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Curves across multiple textures

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So, I'm getting to grips with making new liveries - currently mostly GA - and one of the problems that seems to be causing me a real headache is getting the angles correct when a curved shape (i.e like you see here - https://murmerair.com/wp-content/gallery/paint-schemes/pilatus-pc12-scheme-2.jpg ) runs across multiple parts of a texture sheet, or even an entirely different sheet. I can line up the two shapes (with a hefty dose of trial - error - shift it down by 3px etc) but whenever I try to make a new shape to continue a smooth bezier curve on another part of the sheet, I just can't quite seem to get the angles 'right'. 

Is there some tip / trick to getting this right, other than just 'git gud'?

It probably isn't helping that I'm using Carenado / Alabeo aircraft just now, as I've gathered their unwraps are pretty horrid to work with - but people like Ron seem to manage absolutely fine with them.

Edited by Relayer91

Stuart Cole


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Let's imagine you have a jet airliner which uses three texture files along its length, of which (just to make the maths simple for this example), comprise three textures, each one being 1024 px wide. We'll ignore the height for this example.

So, first up, what you need to do is to create an image file which is 3x1024px wide, so that would be and image file which is 3072px wide of course. Then you do the complete repaint of the entire side of the aeroplane on that file. Now what you have to bear in mind here, is that depending on the aeroplane you are doing a repaint for, and how the texture projection has been applied, the three individual 1024px wide textures used on our hypothetical finished model could either butt up against one another, or they might overlap somewhat. Some models are textured one way, some the other way. So we'll cover both ways.

If they butt up against one another, this makes life easier, because all we have to do is create the livery in one go on our 3071px wide file, and then chop it into three to get our three 1024px texture files and the height of the files should mean everything aligns okay. If on the other hand you have three files which overlap somewhat, you will have to create some registration target marks to assist in aligning stuff (do a search for target marker for print and you will find one you can copy if you don't want to draw them yourself), then use those to help you align things.

So you might paint something like the image below, and simply cut it up into three equal sections, or you might cut it into three slightly wider segments which include the target markers, and then use a partially transparent layer in your paint program to help you align the target markers up over the ones which are visible on another layer. when everything is aligned, you can then resize the image file to the appropriate width and name the file the same as your required texture file.


The other tricky bit is using Bezier Curves if you are not used to them, but the trick here is to understand exactly how Bezier Curves work. So here is a little practice exercise to help you with that. When you understand this, you will be able to create any curve you like very accurately, so if you did want to create three individual Bezier Curves (not that this is the best way to go about it as we can see in the above example), then you will be able to do that accurately. So here goes (This is in Photoshop, but the technique is the same for other image programs).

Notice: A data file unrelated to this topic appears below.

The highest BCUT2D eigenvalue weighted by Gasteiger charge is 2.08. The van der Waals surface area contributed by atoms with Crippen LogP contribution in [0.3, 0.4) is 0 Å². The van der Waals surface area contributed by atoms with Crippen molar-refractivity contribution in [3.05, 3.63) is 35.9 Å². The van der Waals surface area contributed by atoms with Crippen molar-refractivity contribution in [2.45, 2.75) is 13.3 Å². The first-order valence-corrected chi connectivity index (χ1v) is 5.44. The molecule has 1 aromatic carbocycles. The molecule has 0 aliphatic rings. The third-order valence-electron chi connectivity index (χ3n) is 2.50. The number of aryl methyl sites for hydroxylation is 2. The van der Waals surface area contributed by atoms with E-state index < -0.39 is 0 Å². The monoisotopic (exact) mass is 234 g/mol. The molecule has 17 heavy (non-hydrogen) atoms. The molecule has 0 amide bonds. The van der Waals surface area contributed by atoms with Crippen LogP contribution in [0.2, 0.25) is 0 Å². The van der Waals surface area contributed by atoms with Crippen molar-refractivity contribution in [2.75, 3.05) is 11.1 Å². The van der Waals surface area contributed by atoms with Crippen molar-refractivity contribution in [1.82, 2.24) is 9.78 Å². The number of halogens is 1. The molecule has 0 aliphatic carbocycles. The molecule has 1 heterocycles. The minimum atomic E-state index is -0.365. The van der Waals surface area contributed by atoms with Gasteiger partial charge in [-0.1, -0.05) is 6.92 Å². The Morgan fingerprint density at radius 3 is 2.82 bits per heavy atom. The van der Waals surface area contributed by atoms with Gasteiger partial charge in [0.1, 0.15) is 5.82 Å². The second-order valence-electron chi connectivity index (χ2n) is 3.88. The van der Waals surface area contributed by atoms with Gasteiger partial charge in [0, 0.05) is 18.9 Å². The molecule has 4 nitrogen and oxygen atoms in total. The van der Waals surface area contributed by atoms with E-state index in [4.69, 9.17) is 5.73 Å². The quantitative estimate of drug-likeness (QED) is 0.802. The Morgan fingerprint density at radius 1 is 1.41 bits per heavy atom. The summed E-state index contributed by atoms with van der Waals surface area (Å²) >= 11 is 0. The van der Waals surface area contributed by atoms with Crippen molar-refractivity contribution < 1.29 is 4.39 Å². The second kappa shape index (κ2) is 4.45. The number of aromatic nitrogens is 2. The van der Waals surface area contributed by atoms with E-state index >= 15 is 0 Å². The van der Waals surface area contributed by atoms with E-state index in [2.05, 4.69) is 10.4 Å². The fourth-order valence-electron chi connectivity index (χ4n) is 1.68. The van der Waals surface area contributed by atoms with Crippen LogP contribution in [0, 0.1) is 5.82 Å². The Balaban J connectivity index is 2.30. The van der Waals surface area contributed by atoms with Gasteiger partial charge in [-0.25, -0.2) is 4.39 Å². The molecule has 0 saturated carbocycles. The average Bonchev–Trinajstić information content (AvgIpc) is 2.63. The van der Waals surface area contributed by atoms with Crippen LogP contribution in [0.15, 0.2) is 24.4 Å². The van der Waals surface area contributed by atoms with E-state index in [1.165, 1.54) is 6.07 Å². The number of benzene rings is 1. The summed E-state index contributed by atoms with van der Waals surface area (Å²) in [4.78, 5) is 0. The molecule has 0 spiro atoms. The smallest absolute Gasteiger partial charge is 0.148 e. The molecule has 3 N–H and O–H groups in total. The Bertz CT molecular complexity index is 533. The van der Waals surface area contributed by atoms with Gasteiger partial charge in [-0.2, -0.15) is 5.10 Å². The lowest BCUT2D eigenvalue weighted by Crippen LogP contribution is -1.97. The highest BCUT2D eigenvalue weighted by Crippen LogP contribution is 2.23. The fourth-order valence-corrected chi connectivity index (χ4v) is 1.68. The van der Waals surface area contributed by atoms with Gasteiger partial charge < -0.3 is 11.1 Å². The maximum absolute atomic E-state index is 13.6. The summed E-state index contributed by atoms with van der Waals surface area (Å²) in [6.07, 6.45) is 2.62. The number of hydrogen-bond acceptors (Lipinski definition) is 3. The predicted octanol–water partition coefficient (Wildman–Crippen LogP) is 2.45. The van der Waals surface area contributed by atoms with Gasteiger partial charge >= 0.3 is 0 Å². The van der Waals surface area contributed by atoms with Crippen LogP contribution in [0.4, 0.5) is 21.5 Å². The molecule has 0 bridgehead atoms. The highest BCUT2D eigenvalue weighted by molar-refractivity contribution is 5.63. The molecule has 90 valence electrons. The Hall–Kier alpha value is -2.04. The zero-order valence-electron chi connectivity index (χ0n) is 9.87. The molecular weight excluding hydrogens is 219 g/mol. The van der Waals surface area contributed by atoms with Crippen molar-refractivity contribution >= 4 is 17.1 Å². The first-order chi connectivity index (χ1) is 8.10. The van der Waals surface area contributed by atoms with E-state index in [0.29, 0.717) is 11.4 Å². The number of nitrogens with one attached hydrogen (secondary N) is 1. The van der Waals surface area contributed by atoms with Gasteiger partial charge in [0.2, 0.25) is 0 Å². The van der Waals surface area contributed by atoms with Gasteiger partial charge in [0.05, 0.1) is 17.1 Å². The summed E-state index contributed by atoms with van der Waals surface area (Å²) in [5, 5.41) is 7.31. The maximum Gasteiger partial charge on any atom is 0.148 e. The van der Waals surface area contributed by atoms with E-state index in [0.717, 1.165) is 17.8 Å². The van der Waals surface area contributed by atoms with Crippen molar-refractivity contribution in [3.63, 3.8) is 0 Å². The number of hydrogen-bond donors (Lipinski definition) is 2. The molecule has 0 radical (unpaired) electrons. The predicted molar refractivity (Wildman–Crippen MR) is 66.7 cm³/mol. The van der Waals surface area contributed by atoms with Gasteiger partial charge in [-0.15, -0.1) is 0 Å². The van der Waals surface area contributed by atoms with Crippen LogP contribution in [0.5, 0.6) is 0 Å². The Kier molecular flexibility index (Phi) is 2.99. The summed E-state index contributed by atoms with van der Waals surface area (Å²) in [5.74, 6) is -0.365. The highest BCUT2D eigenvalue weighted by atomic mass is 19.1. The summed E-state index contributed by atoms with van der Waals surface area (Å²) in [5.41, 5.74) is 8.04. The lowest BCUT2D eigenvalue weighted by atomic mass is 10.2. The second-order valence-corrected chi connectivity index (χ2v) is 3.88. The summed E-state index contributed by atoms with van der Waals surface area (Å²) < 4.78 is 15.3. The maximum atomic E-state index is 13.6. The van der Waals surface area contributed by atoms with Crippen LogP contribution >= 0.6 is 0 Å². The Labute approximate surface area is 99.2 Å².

First, create a blank image file with a white backdrop in your paint program. Then create a bright yellow circle:


Next, get your Pen Tool and click on all four cardinal points of the circle to create four anchor points, then click again on the first one you drew, to close the shape, creating a circular path:


Next, choose your Convert Point Tool, click on the top most point, hold the mouse button down and drag the top-most anchor point out horizontally (you can hold down Shift to keep it straight if you like), until it looks like this:


Now, do the same thing on the next point at the 3 o'clock position, but pull vertically this time (depending on which way you drew the circle, this will require you to either pull up, or down, if the line bows back on itself, try pulling the opposite way). Get it looking like this:


Repeat this for all other points and you should be able to create a perfect circle path which exactly matches the yellow one by fine tuning things. If you can create a perfect circle, then you can create any other curve easily enough. The point of this exercise is to note the following:


The two control points I have drawn red boxes around both affect the first section of the curve I've marked alongside in red. So the trick with getting Bezier Curves to go where you want them to go, is to understand that sometimes it is more than one anchor point which controls where the curve goes, and to create that perfect circle, you need TWO control points to be in the correct position for each of the four sections of the circle. Once you understand this, you will understand exactly how to create perfect Bezier Curves, exactly where you want them. 

Don't get frustrated if you are not instantly brilliant at this by the way, it does take a bit of getting used to, but the above exercise along with 15 minutes of practice on it, should have you well on the way to understanding how to create perfect Bezier Curves for your paint jobs.

Have fun. 🙂



Edited by Chock
  • Like 1

Alan Bradbury

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